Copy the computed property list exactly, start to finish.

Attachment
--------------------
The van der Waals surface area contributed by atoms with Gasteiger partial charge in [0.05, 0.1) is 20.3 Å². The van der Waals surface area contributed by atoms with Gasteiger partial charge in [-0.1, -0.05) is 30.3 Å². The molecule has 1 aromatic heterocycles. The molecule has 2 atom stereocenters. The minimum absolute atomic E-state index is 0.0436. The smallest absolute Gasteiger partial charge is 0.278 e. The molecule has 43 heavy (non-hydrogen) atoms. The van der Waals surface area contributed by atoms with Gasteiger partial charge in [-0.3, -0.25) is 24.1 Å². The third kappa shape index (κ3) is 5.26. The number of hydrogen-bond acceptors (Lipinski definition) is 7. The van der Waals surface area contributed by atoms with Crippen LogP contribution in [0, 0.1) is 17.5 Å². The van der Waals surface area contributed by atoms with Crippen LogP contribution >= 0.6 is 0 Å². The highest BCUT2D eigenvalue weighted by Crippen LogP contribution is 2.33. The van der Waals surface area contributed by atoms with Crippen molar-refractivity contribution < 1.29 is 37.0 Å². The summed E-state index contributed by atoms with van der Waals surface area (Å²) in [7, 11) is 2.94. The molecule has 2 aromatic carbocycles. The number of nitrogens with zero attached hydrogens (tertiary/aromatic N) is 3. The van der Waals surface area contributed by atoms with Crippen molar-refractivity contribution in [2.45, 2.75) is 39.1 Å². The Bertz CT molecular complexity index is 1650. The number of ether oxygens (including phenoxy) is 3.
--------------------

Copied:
The van der Waals surface area contributed by atoms with Gasteiger partial charge in [0.05, 0.1) is 20.3 Å². The van der Waals surface area contributed by atoms with Gasteiger partial charge in [-0.1, -0.05) is 30.3 Å². The molecule has 1 aromatic heterocycles. The molecule has 2 atom stereocenters. The minimum absolute atomic E-state index is 0.0436. The smallest absolute Gasteiger partial charge is 0.278 e. The molecule has 43 heavy (non-hydrogen) atoms. The van der Waals surface area contributed by atoms with Gasteiger partial charge in [-0.3, -0.25) is 24.1 Å². The third kappa shape index (κ3) is 5.26. The number of hydrogen-bond acceptors (Lipinski definition) is 7. The van der Waals surface area contributed by atoms with Crippen LogP contribution in [0, 0.1) is 17.5 Å². The van der Waals surface area contributed by atoms with Crippen LogP contribution >= 0.6 is 0 Å². The highest BCUT2D eigenvalue weighted by Crippen LogP contribution is 2.33. The van der Waals surface area contributed by atoms with Crippen molar-refractivity contribution < 1.29 is 37.0 Å². The summed E-state index contributed by atoms with van der Waals surface area (Å²) in [7, 11) is 2.94. The molecule has 2 aromatic carbocycles. The number of nitrogens with zero attached hydrogens (tertiary/aromatic N) is 3. The van der Waals surface area contributed by atoms with Crippen molar-refractivity contribution in [2.45, 2.75) is 39.1 Å². The Bertz CT molecular complexity index is 1650. The number of ether oxygens (including phenoxy) is 3.